VIETNAM, August 6 –
HÀ NỘI — In contrast to a sector-wide pickup in the first quarter of 2022, textile firms saw mixed performance in the second quarter.
According to the Vietnam Textile and Apparel Association (VITAS), textile exports hit around US$22.3 billion in the first six months of the year, up 17.7 per cent compared to the same period last year.
The Vietnam National Textile and Garment Group (Vinatex) made an after-tax profit of VNĐ573 billion ($25 million) in Q2, up 49 per cent compared to Q2/2021.
The firm attributed the rise in profit to its high volume of cotton in storage, which resulted in low production costs amid mounting cotton prices.
The TNG Investment and Trading JSC followed suit with a revenue of nearly VNĐ2 trillion and after-tax profit of VNĐ87 billion, up 35.7 per cent and 42.3 per cent year-on-year, respectively.
The Phong Phú Corporation was another firm that came out well in Q2. It raked in over VNĐ160 billion in profit, surpassing the figure in Q2/2021 by 11 per cent.
Although many firms were riding high in the second quarter, some others saw their profits eroded by rising costs.
The Thành Công Textile Garment Investment Trading JSC earned just VNĐ55 billion in Q2, down 6 per cent against Q2/2021. The company said higher overheads and exchange rate fluctuations cost it over VNĐ75 billion, eating into its profits.
The situation was not better for the Century Synthetic Fiber Corporation as the company saw a fall of 2 per cent in profit due to soaring financial costs. The costs ballooned from VNĐ320 million to over VNĐ15 billion, driving its profits down to VNĐ69.4 billion.
The Hanoi Textile Garment JSC ran unprofitably as it incurred higher financial costs and elevated costs of sales. It made a loss of VNĐ5.4 billion in Q2, a stark contrast to the profit of VNĐ6.2 billion in the same period last year.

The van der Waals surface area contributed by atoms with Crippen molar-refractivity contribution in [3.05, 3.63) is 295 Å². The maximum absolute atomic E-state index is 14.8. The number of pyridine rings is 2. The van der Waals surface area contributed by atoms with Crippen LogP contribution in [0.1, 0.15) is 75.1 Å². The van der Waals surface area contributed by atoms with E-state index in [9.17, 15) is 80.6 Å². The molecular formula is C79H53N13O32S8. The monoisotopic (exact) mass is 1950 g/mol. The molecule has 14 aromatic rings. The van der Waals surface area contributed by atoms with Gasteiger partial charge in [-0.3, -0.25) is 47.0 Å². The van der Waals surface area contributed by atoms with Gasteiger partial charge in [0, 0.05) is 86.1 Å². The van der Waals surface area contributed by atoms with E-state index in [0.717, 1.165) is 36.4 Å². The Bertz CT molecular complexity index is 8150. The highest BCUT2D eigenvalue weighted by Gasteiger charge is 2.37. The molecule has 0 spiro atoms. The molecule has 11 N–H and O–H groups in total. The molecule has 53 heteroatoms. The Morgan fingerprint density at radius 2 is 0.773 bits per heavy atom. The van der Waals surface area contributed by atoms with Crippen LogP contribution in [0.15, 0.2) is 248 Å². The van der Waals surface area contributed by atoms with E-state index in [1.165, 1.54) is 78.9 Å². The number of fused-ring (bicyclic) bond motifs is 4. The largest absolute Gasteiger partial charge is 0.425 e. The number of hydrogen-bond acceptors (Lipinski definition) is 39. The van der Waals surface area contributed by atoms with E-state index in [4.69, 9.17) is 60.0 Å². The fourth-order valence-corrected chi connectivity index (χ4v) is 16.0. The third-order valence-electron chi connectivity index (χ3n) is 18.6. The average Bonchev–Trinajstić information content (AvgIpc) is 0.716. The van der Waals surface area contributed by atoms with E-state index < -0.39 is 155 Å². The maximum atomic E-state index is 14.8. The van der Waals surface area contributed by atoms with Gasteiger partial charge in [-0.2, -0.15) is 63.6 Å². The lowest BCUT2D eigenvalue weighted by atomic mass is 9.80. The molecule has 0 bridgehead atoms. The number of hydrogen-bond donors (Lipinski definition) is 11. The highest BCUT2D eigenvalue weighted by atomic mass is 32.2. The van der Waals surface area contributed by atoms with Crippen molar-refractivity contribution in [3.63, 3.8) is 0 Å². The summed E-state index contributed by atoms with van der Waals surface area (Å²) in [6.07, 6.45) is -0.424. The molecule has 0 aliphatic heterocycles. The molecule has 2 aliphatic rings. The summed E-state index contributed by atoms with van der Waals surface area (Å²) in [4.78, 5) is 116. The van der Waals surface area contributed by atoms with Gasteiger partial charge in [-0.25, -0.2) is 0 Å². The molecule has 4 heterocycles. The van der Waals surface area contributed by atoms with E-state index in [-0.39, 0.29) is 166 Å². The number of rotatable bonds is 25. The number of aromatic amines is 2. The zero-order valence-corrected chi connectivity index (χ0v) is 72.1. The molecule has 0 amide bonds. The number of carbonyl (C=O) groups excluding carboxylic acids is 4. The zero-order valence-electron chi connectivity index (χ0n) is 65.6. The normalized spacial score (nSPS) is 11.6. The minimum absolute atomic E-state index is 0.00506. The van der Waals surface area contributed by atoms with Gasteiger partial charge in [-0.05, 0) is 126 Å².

VITAS said the outlook of Vietnamese textiles is not very optimistic in the second half of the year as the risk of COVID-19 resurgence is still high.
On top of that, many of Việt Nam’s commercial partners have been tightening up their preventive measures against COVID-19, fuelling the situation.
Rising inflation in textile-importing countries, coupled with the prolonged Ukraine-Russia conflict, would continue to push up materials and fuel prices, adding around 25 per cent to textile firms’ bills and eroding their profits.
The securities firm SSI forecast that textile firms would fare worse financially in the last six months of 2022 and early 2023.
It is the case because rising costs, including labour, material and logistic costs, and the possible downturn of the US economy, a major textile importer, are expected to wear away their earnings.
The Việt Dragon Securities believed that textile demand would fall during the rest of year as consumers have begun to tighten their belts and cut back on non-essential products.
It forecast that domestic textile firms would have to compete more vigorously for input materials and sale contracts during the period. Big firms are more likely to fare better profit-wise since they have a solid customer base. — VNS